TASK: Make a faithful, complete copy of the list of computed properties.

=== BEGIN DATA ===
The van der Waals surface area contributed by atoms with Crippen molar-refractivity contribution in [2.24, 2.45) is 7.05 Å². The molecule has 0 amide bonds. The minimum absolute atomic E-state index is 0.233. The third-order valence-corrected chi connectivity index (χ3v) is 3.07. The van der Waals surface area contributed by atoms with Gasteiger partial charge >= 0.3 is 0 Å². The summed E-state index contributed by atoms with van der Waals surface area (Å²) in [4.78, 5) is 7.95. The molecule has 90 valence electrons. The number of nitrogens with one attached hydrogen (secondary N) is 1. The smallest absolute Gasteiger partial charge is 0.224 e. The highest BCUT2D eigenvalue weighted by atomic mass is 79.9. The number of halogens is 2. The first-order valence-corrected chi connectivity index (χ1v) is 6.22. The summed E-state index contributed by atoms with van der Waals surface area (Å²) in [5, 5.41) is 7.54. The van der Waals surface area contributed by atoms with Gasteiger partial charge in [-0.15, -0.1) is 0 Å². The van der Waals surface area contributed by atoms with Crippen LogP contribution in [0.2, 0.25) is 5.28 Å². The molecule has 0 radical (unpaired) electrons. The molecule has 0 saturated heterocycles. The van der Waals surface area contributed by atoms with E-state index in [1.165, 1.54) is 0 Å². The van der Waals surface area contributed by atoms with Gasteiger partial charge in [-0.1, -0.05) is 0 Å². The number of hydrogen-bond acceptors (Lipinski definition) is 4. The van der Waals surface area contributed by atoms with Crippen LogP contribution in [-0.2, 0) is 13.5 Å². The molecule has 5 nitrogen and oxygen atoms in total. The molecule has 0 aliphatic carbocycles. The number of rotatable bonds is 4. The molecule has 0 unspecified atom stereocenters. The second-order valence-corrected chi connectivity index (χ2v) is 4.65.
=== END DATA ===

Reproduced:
The van der Waals surface area contributed by atoms with Crippen molar-refractivity contribution in [2.24, 2.45) is 7.05 Å². The molecule has 0 amide bonds. The minimum absolute atomic E-state index is 0.233. The third-order valence-corrected chi connectivity index (χ3v) is 3.07. The van der Waals surface area contributed by atoms with Gasteiger partial charge >= 0.3 is 0 Å². The summed E-state index contributed by atoms with van der Waals surface area (Å²) in [4.78, 5) is 7.95. The molecule has 90 valence electrons. The number of nitrogens with one attached hydrogen (secondary N) is 1. The smallest absolute Gasteiger partial charge is 0.224 e. The highest BCUT2D eigenvalue weighted by atomic mass is 79.9. The number of halogens is 2. The first-order valence-corrected chi connectivity index (χ1v) is 6.22. The summed E-state index contributed by atoms with van der Waals surface area (Å²) in [5, 5.41) is 7.54. The van der Waals surface area contributed by atoms with Gasteiger partial charge in [-0.15, -0.1) is 0 Å². The van der Waals surface area contributed by atoms with Crippen LogP contribution in [0.2, 0.25) is 5.28 Å². The molecule has 0 radical (unpaired) electrons. The molecule has 0 saturated heterocycles. The van der Waals surface area contributed by atoms with E-state index in [1.165, 1.54) is 0 Å². The van der Waals surface area contributed by atoms with Gasteiger partial charge in [-0.1, -0.05) is 0 Å². The number of hydrogen-bond acceptors (Lipinski definition) is 4. The van der Waals surface area contributed by atoms with Crippen LogP contribution in [-0.2, 0) is 13.5 Å². The molecule has 5 nitrogen and oxygen atoms in total. The molecule has 0 aliphatic carbocycles. The number of rotatable bonds is 4. The molecule has 0 unspecified atom stereocenters. The second-order valence-corrected chi connectivity index (χ2v) is 4.65.